The Matric Results Debate: Transforming Our Education System

Wednesday, 3 March, 2010 - 13:19

The majority of poor pupils attend school in the rural areas and townships in South Africa. These schools lack resources and are unable to produce learners who can compete with those who come from former Model C schools. These schools struggle to produce matriculants who meet the university admission requirements. Transformation of the education system cannot happen without ‘dedicated, hard-working, motivated and well-educated teachers’. Township and rural schools need to be capacitated to be able to provide education to a satisfactory standard

In 1998, 1 550 790 children entered classrooms around South Africa to start Grade 1 (EDOEC, 2010). It was a great achievement; as the government led by Nelson Mandela, had set itself a mission to get every child into a classroom and committed itself to the “Establishment of a quality-driven public school system available to all South African children,” (SAIRR, 2010:2). For this objective to be realised, most of those 1 550 790 children would need to enter a quality-driven education system and would then come out 12 years later armed with good knowledge. However, 12 years on, this is not the case. On their journey from Grade 1 to Grade 12, about one million of those children fell by the wayside. By 2009, only 551 940 scholars registered for the matric class. That is a staggering drop-out rate of 64 percent (Timeslive, 2010). 

There are many theories as to what happened to the rest along the way, including falling victim to the HIV and AIDS disease. But most of them are likely to have dropped out due to poverty, pregnancy and the lack of a culture of learning in some communities. When the results were announced in 2010, only 334 609 (60.6 percent) passed matric (News24, 2010). Of those who passed, only 109 697 achieved a university entrance. Astonishingly, the pass rate in Mpumalanga and Limpopo was less that 50 percent, and only 51 percent in the Eastern Cape. Basically, one in every two matriculants in these provinces faces a bleak future. And when you consider the five-year trend, a cold shiver races down one’s spine.

Consider that in 2004 the pass rate was 70.7 percent; by 2006 this had dropped to 66.6 percent. There was a marginal decrease to 65.2 percent in 2007, and then a further dip to 62.5 percent in 2008 (South African Democratic Teachers Union, 2010). If this trend continues, the rate will have dipped down to 56 percent by 2011. And who knows where we will go to from there? An even scarier picture emerges when you look at the subject achievements and see that only 46 percent passed mathematics and 37 percent passed physical sciences. Preliminary results show that in 2009 some 60.7 percent of those who wrote the matric exams managed to pass, with 19 percent doing well enough to be admitted to study at university. In 2008, the pass rate was 62.6 percent, with 20.1 percent passing well enough to be admitted to study for a Bachelor’s degree at university (SADTU, 2010).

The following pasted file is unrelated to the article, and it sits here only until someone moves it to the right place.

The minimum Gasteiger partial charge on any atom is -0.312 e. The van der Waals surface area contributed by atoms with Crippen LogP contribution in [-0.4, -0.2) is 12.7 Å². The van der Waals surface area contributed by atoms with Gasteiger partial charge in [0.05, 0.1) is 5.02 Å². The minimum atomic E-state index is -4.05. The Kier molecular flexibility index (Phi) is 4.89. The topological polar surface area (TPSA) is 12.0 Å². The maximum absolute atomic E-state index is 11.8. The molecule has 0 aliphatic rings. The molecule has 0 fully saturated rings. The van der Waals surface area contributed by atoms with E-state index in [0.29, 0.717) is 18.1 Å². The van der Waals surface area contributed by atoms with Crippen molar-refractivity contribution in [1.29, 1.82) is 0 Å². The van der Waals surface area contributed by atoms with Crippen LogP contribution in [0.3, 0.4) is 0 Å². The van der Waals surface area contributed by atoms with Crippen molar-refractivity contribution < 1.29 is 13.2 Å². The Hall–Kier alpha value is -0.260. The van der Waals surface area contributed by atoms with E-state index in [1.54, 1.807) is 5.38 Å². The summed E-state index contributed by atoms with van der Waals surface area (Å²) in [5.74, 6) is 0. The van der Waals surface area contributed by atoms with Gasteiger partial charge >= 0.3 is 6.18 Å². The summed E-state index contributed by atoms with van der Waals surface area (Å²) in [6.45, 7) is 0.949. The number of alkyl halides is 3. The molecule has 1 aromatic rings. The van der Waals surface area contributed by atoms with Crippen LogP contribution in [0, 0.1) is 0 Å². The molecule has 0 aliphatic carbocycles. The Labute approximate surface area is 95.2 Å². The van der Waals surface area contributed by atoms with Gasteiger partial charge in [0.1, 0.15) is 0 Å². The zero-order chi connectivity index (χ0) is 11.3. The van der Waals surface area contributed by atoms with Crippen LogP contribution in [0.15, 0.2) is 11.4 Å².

However, pass rates must be carefully analysed. A reduction in the drop-out rate from Grade 10, and a consequent rise in the number of matriculants, can result in a decline in the pass rate as has been the case with 2009 matriculants. Similarly, as a result of the emphasis on the pass rate, schools and education departments have been pressured into excluding candidates uncertain of passing, hence the increase in the drop-out rate. The high drop-out rate from Grade 10 is a great concern indeed. As a result, over 40 percent of learners never reach matric and are not even part of the poor examination results (SIARR, 2010).

Pass rates generally give us a global picture of the country or a province, but we need to know more. South Africa is the country with the greatest inequality of wealth and income in the world. It is therefore vital to analyse educational progress in terms of how different sections of our society are doing. KwaZulu-Natal (KZN), for example, is the only province to improve its pass rate, which increased by 3.5 percent to 61.1 percent. But did this improvement occur at the top or the bottom? An example of this is that in 2008, in KZN, 99.5 percent of white students passed, with 73.9 percent attaining adequate grades for university entrance, whereas only 53 percent of black students passed, with 13 percent at university entrance level (St Marys School, 2010). It is necessary to break the 2009 results down by municipal area and by former departmental classification of the schools, amongst other indicators, in order to take this debate further.